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Heard on .NET Rocks!: Kimberly Tripp on SQL Server

Carl Franklin and Richard Campbell interview Kimberly Tripp to discuss SQL Server 2005 SP1 and more.

am the host of ".NET Rocks!", an Internet audio talk show for .NET developers online at www.dotnetrocks.com and msdn.microsoft.com/dotnetrocks. My co-host Richard Campbell and I interview the movers and shakers in the .NET community. We now have over 180 shows archived online, and we publish a new show every Monday morning. For more history of the show check out the May/June 2004 issue of CoDe Magazine, in which the first column appeared.

In show #181 Richard and I talked with the always mind-bending Kimberly Tripp about improvements in SQL Server 2005 Service Pack 1 (SP1), converting Oracle users to SQL server, Virtual Server, and more.

Carl Franklin: So Kim, what you have been thinking about and talking about and working on lately?

Kimberly Tripp: A variety of different things actually, mostly related to content and new resources around the release of SP1 for SQL Server 2005 and a lot of the new products, some of which haven't been fully announced yet. I know Richard knows a little bit about some of these, but there are just some really exciting things going on in terms of SQL Server and database development and even testing and QA (Quality Assurance).

Richard Campbell: Absolutely.

Kimberly Tripp: There are some exciting things that I think if people stay tuned and look at some of the announcements that may be come out around TechEd, I think you will start seeing some exciting future developments for database developers, and testing, and quality assurance, and just all sorts of cool stuff coming down the pipeline. So, I started to get a little bit involved with that and I just finished a 54-page lab on database mirroring and SP1. So, people that go to TechEd can do a hands-on lab that is very extensive and we actually are going through quality assurance on a DVD that you will be able to walk away with to...

Carl Franklin: Wow!

Kimberly Tripp: …to basically reproduce the database mirroring lab and use the VPC environment for learning. So, I just finished that and I have got three sessions, a couple of chalk talks, and a pre-con at TechEd so I am kind of...

Richard Campbell: Ouch!

Kimberly Tripp: …rounding out that stuff, and so it's just—I'm in kind of, major resource mode right now.

Carl Franklin: Right.

Kimberly Tripp: And then of course, I am teaching in my spare time. I just taught—this was really cool, you guys would kind of like this—I did an event last week that was for what we jokingly called "SQL skeptics." And it was just a fun name but it was really for people that were skeptical of whether or not SQL Server was a viable platform.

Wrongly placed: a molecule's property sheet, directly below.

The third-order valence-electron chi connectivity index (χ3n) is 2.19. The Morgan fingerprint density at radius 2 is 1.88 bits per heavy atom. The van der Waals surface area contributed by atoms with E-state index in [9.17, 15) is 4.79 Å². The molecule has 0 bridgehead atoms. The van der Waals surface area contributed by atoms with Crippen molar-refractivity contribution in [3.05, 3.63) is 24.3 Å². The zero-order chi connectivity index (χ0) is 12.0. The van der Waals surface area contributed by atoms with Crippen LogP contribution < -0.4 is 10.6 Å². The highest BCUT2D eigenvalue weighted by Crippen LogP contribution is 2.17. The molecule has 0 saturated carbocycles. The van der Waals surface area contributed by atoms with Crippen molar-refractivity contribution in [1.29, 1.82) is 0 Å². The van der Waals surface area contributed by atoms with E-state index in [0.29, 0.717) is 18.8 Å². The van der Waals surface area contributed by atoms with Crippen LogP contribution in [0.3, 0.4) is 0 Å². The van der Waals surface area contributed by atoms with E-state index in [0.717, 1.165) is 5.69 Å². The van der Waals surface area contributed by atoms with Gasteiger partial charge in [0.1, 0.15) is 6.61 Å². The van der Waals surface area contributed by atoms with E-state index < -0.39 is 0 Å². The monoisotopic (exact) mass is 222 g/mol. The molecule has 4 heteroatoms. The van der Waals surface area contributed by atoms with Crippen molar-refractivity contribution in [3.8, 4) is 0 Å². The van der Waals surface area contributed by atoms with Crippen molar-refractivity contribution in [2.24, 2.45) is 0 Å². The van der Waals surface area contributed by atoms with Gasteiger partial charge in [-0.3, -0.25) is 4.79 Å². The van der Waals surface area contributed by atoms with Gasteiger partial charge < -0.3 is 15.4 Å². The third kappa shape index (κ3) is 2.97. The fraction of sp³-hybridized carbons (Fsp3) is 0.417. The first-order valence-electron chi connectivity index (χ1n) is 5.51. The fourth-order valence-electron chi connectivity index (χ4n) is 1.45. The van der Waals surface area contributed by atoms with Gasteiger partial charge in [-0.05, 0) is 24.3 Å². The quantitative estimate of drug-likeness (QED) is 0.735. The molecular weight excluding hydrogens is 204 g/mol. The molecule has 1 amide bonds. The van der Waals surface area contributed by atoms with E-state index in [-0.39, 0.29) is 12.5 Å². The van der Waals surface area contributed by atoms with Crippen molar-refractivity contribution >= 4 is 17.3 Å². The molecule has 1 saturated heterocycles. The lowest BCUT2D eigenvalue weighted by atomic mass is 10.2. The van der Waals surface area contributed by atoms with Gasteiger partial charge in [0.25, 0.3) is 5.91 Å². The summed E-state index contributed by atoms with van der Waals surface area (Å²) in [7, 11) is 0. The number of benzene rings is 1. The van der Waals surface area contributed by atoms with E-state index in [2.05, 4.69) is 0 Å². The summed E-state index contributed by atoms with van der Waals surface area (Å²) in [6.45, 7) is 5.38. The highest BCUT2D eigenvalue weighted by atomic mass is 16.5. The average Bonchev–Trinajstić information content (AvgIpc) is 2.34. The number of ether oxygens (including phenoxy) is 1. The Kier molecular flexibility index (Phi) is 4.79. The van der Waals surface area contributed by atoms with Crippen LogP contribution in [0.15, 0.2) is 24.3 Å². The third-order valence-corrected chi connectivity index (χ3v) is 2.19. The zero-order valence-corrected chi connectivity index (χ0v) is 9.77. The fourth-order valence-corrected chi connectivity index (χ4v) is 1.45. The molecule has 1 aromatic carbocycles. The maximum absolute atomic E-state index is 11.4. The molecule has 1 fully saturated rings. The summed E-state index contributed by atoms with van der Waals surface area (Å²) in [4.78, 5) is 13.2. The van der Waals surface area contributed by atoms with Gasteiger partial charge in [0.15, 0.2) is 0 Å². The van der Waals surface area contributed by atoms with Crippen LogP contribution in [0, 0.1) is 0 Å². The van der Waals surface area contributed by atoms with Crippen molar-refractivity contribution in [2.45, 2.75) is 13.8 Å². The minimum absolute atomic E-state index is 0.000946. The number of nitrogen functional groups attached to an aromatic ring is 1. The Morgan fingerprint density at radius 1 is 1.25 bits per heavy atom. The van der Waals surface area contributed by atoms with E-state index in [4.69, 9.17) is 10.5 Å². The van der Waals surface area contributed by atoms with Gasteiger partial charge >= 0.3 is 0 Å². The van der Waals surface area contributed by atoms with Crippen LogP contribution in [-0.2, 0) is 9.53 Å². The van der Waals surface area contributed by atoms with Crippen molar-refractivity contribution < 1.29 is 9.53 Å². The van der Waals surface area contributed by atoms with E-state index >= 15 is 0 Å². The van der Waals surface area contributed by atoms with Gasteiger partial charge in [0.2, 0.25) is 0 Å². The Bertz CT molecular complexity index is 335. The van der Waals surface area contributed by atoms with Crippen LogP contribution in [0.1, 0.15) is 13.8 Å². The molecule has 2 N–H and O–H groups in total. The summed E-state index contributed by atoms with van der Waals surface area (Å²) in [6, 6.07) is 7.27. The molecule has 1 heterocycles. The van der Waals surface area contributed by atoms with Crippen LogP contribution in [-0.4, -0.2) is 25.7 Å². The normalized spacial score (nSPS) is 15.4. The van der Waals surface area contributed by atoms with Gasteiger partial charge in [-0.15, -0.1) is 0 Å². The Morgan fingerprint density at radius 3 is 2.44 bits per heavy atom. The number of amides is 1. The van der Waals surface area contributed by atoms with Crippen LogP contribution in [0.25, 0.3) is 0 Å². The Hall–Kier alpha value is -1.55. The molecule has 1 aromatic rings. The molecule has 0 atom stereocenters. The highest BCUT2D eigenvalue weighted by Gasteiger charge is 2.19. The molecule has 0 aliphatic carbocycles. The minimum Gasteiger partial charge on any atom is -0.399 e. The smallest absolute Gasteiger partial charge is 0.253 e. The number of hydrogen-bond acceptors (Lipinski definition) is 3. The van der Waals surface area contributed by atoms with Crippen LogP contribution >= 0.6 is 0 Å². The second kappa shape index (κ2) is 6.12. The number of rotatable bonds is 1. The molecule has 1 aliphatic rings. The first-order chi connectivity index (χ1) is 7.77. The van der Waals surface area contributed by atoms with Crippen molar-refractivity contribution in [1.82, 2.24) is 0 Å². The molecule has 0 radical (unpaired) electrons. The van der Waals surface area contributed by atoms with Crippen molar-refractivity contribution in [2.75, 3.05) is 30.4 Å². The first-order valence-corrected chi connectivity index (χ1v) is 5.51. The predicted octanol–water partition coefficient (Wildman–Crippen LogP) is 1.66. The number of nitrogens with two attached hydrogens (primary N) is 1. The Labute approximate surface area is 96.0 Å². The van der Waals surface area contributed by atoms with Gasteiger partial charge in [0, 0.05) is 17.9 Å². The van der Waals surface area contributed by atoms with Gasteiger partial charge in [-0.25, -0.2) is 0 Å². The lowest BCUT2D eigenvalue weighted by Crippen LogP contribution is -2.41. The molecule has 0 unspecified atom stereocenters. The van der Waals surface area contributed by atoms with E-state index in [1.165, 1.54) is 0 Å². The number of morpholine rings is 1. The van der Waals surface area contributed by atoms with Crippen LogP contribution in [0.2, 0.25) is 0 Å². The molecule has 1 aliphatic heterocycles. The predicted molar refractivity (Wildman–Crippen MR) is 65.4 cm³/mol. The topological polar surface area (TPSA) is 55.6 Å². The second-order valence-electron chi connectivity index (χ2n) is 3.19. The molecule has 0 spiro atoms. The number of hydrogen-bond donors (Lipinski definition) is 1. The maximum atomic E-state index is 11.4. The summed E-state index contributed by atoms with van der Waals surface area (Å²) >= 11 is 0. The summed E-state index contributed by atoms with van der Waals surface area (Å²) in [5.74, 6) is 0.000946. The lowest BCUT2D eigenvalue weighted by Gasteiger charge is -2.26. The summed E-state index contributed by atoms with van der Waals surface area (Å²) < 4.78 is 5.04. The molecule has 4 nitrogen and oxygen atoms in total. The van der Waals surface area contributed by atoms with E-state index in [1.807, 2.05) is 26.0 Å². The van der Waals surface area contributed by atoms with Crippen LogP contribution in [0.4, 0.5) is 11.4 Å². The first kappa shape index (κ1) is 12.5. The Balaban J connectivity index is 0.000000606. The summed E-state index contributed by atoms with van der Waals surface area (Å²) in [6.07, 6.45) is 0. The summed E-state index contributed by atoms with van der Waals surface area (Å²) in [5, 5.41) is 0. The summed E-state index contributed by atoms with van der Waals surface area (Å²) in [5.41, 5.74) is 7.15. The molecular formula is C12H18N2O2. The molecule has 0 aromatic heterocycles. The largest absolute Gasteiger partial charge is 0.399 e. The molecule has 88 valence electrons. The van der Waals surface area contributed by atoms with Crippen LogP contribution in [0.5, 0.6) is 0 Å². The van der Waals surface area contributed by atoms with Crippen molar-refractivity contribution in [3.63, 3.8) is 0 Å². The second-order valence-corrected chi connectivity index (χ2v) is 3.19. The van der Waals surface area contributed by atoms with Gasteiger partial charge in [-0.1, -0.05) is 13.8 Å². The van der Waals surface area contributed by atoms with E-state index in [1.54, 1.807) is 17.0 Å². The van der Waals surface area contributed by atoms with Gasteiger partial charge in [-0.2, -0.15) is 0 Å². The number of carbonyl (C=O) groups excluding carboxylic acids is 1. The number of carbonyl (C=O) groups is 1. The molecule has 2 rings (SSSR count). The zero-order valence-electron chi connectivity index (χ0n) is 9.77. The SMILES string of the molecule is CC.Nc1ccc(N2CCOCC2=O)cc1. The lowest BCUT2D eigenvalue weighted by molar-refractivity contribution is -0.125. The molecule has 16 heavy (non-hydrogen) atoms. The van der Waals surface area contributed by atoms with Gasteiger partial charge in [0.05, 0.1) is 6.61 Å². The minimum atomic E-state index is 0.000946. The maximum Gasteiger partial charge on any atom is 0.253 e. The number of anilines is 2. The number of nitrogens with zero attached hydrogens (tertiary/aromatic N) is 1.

Carl Franklin: Huh...?

Kimberly Tripp: …for large VLDB production cases.

Richard Campbell: (Laughing)

Kimberly Tripp: No seriously, it was mostly targeted towards Oracle experts that were architects in the Oracle space.

Richard Campbell: So this wasn't about whether the databases are the right tool for this, but specifically Microsoft SQL Server.

Kimberly Tripp: Exactly, exactly. And just telling people that are really knowledgeable about databases and have a really strong background in databases, [and] really just kind of proving the point that SQL Server is a viable platform and has an amazing set of tools and resources that can—if it's not necessarily the exact same feature—it might be able to still do some of the things that they were doing in Oracle, for example, but just differently. So I mean, just giving people with a different mindset and a different architecture and just like I said, a different way of doing things and approaching problems, and there were big discussions about grid-based computing and Oracle rack.

Carl Franklin: Probably a lot of numbers being thrown around too, right?

Kimberly Tripp: Yeah, but numbers aren't that scary. I mean, SQL Server can play with the big boys in terms of transaction processing. And I think the things that were the most interesting was just architectural and style differences; that the mindset of an Oracle person to a certain extent is one way, and the mindset of a SQL person is different, and I am not saying that Oracle is all evil or SQL is the best thing on the planet. It's just—sometimes what it takes is thinking outside the box, looking at the problem in a different way, and you can find a solution that isn't feature-by-feature exactly the same, but yet still performs well, stays available, and so forth. So, it was a fun, different mindset kind of class.

I actually just got an e-mail today that said something like, "I thoroughly enjoyed the discussions around 'shared nothing' and 'shared everything'. I was pleased to note that Microsoft religiously believed in the 'shared nothing' architecture and why it felt that it was the right way to address the data issue." That school of thought is almost forgotten when you work with Oracle for a while. So, that was in an e-mail that I got just today. So, it's interesting, and like I said, it's just a different approach to the problem. And sometimes the design is what makes something work, not so much having XYZ feature to do it.

Carl Franklin: I got a question for you Kim. Do any of the speakers that speak against you in the same time slot at TechEd ever, like, send bombs to your house and stuff and give you death threats and...?


Kimberly Tripp: It's so funny. I have some of the funniest stories about either the same time slot or—but the TechEd organizers have been doing some pretty ruthless things to us over the years. Like this year in a very hot time slot. Okay, so there are lots of kind of jokes on how sessions tend to score better when they are later in the week, and the best time slot is XYZ, and so there are all these theories, theories on how to have a great session, and...